I am no R integration expert by any means, but I believe you can have R dump results into a CSV. I would do this and then use that as the standard in which to validate what is imported into Tableau Desktop data.
A web search led me to this page which explains how they validated in Tableau: http://tagteam.harvard.edu/hub_feeds/1981/feed_items/740889
Is this what you were looking for? Or was it preferred to have something a little more systematic rather than a one-time test?
Thanks for the reply, the blog post was a pretty good read, though it doesn't really help me in the current situation. I don't have a problem with validating the code directly in R. I can run this calculation in R and excel, but the numbers would be hard coded, so the numbers would not change when having Tableau filter out odd observations. I could do my best and clean up the data outside of Tableau, but I know that next month, I will get a new data set and I will need to clean it up again. I have created calculated fields that help remove a lot of these observation and I would hope the filter will work on new data as well. With that in respect, I would then need Tableau's R connection to calculation the census based on "clean" data.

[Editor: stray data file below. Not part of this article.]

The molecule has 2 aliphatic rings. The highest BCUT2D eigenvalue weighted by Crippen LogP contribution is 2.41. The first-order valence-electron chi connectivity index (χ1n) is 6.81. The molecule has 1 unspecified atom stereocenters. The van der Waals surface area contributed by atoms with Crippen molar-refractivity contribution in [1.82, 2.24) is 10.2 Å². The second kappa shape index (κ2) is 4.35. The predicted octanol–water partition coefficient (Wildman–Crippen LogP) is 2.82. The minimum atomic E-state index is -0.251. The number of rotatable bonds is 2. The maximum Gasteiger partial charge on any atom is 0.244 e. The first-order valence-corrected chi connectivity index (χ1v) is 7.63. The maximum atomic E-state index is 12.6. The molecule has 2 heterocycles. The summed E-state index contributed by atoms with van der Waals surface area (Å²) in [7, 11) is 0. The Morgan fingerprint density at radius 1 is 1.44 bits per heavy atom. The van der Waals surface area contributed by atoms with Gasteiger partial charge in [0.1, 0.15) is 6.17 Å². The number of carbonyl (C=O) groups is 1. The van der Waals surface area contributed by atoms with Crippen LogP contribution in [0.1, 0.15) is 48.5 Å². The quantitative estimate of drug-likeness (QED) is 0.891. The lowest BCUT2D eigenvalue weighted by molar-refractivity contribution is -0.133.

Back to the R code, when I run it in R, it will output a vector of the same length as the data that is inputted (a condition that must be met, stated in the R-blogger post you linked above). When I run this code via Tableau's R connection, I am definitely getting something wrong. There are medical services that some patients will be transferred to and apparently they all have a census of 6 patients. When I try to view the underlying data, the R calculation is not present. I suspect that it is not calculating the census for each patient.
I also suspect that I'm not aggregating the data properly, but I'm uncertain on how to do it. Currently, I'm using ATTR() on the .arg's because I want to use every single clean observation. If you have any other searches, I would appreciate it. My own google searches only got me so far.